My Articles, Media Guides, and Fact Sheets
I have written numerous articles, reports, media guides, fact sheets and issue briefs.
The publications listed here frame the key issues in my workshops and training sessions.
A list of recommended resources is available as part of my presentations.
Get REAL! Digital Media Literacy Toolkit
Get REAL! about Media and Body Image
In our media saturated culture, it is hard to escape the onslaught of messages about our bodies. To help counteract media's potential influence in normalizing unrealistic body standards, I directed a civic engagement project in which students in my university classes collaborated with the National Eating Disorders Association to create a digital media literacy toolkit. The toolkit features interactive activities to test your media literacy skills, find out what your digital footprint tells about your body image, and let people know where you stand on media's picture-perfect body images.
Click icon to download toolkit:
Media Literacy and Media Violence
What is the connection between media violence and real life violence?
Do certain types of violent depictions trigger certain individuals to commit violent acts?
These questions have been studied by scholars for decades. The bottom line is yes, under certain circumstances, there is a relationship between screen violence and bullying, sexual assaults, school shootings, and other violent acts. Then the question becomes, what can we do to mitigate potential adverse effects, particularly among children and adolescents? One of the most viable approaches is media literacy education. I discuss the evidence about the role media literacy can play as an intervention for media violence in “Media Education and Media Literacy” published in the Encyclopedia of Media Violence, the most comprehensive compilation of the research to date. (available from Sage Publications)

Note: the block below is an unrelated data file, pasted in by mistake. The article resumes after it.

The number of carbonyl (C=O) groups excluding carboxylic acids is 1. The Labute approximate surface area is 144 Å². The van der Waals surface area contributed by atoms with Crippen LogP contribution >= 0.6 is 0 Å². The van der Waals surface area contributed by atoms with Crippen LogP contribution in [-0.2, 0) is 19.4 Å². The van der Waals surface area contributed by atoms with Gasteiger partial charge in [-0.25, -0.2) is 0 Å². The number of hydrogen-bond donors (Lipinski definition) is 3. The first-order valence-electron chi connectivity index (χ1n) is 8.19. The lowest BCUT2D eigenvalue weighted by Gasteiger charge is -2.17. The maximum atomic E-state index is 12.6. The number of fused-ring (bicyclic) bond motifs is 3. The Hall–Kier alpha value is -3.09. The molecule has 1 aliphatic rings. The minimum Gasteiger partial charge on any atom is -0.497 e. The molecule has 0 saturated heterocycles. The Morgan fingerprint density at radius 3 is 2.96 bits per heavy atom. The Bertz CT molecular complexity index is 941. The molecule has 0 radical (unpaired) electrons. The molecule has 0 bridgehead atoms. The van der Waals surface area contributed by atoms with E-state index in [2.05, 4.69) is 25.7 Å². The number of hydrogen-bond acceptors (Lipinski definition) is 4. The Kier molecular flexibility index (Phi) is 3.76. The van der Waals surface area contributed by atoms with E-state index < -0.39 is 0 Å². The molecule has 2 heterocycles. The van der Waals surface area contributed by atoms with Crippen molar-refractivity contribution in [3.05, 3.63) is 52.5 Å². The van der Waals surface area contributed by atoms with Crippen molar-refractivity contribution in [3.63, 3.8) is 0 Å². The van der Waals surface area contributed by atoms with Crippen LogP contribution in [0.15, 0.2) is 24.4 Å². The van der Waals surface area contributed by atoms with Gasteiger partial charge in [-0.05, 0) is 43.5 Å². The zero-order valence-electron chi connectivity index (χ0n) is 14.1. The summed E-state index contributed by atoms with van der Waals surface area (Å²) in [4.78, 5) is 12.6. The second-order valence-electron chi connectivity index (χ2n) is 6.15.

A brochure for Teen Line,
a youth crisis hotline at
Cedars-Sinai Medical Center,
Los Angeles, California
Available from Teen Line:
The Good, the Bad, and the URL. . .
Help children avoid the risks and reap the benefits of today's broadband world.
Is hanging out online a good thing or a bad thing for today's kids? Many parents and teachers think it's a time-waster and risky. But new research indicates that spending time online is actually a good thing. Children and teens who hang out online are developing the critical-thinking and technical skills required of digital citizens in the 21st century.
What about the potential dangers youth may encounter when they go online? There are certain online risks, but they are no greater than offline risks. In fact, online risks are similar to offline risks, but the online behaviors --and consequences-- are more public. As with anything, in the new media world, you have to take the good with the bad.
You Are What You Post
Now that anyone can create digital content,
we must help children understand what that means.
Ask any parent what concerns them about kids being online and chances are strong
that bullies, predators, and pornography top the list. . . many parents or guardians overlook what may end up plaguing the first generation coming of age online:
their cyber trail.
New Media, New Rules
Simple advice for complex times: parenting a digital generation.
Do you blog? Test message? E-mail photos from your cell phone?
Download music to an MP3 player or upload videos to share on a website?
Do you listen to radio over the Internet or tune in to podcasts? Do you play MMORPGs?